By Alexander Dworkowitz
Like many New Yorkers, Charles Helly was left with the overwhelming feeling that he needed to do something after the Sept. 11 terrorist attacks on the World Trade Center.
The general manager of the Flushing Cemetery, Helly had the idea of creating a memorial of the event.
“I just really wanted a place for people to come to and pay their respects,” he said.
Helly presented the idea to the cemetery’s board of directors in October.
On Dec. 12, the memorial was unveiled.
“America has risen to defend freedom and defeat terrorism,” the memorial reads. “May our friendship of love give strength to our democracy.”
Helly, who lost his niece in the terrorist attack, keeps a newspaper clipping of her death at his desk and learned that her remains were found just after the memorial was built.
To his knowledge, it is the only such memorial in Queens.
The structure is across from the gothic fountain near the center of the Flushing Cemetery, which can be entered at 46th Avenue and 162nd Street.
At the center of the monument is a 7-foot black granite slab. Employees at Donald Denigris, a Bronx monument dealer, used diamonds to hand etch a rendering of the Twin Towers.
The memorial also has two granite wings. The west wing contains a dedication to those who lost their lives in the collapse of the Twin Towers. The east wing contains a dedication to both living and dead rescuers.
Flowers have been placed on the memorial since it first was installed. At first, mourners on their way to other areas of the cemetery were responsible for most of the flowers, but as word of the memorial has spread people have traveled to the cemetery with the express purpose of seeing the monument.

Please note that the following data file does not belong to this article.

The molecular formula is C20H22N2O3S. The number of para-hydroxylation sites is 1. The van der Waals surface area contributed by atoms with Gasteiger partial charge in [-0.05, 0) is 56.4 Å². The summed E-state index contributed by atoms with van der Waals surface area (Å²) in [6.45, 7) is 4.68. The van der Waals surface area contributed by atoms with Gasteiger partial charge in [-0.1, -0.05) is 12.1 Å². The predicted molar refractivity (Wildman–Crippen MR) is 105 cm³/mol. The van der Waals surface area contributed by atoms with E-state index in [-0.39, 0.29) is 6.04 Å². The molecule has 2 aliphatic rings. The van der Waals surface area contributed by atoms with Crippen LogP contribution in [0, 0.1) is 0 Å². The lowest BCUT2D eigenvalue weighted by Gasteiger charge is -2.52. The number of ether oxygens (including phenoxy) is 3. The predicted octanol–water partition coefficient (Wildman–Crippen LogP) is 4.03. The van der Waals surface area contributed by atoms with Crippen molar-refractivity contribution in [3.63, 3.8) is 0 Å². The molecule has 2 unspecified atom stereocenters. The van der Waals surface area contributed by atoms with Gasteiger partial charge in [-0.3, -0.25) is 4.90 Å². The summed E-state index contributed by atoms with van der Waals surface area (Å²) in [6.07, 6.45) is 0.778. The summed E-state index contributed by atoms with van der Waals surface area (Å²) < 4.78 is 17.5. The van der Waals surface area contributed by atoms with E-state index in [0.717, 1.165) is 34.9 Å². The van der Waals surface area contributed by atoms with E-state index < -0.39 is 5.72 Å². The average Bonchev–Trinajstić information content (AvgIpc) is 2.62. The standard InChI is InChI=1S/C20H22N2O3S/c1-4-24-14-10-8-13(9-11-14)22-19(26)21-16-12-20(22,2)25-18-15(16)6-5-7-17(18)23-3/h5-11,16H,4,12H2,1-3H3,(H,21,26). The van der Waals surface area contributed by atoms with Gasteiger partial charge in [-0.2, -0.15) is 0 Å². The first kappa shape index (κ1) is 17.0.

A toy fire truck and police car have been placed on the memorial.
Edward Michalec, a photographer for the cemetery and a resident of Whitestone, said the memorial has resonated strongly with visitors. “There were a few women walking away from paying their respects to their family, and they looked, saw it and bowed their heads with emotion,” he said.
Michalec said he had observed a man take a seat at one of the benches in front of the memorial and compose a poem.
The photographer praised the administration of the cemetery for building the memorial for the benefit of all of Queens.
“I think it’s one of the most fantastic as well as the most genuine efforts made by the Flushing Cemetery,” he said.
Like Michalec, Helly said the memorial has evoked a powerful response.
“We’ve had people crying on the phone, thanking us for giving them a place to go.”
Reach reporter Alexander Dworkowitz by e-mail at Timesledger@aol.com or call 229-0300, Ext. 141.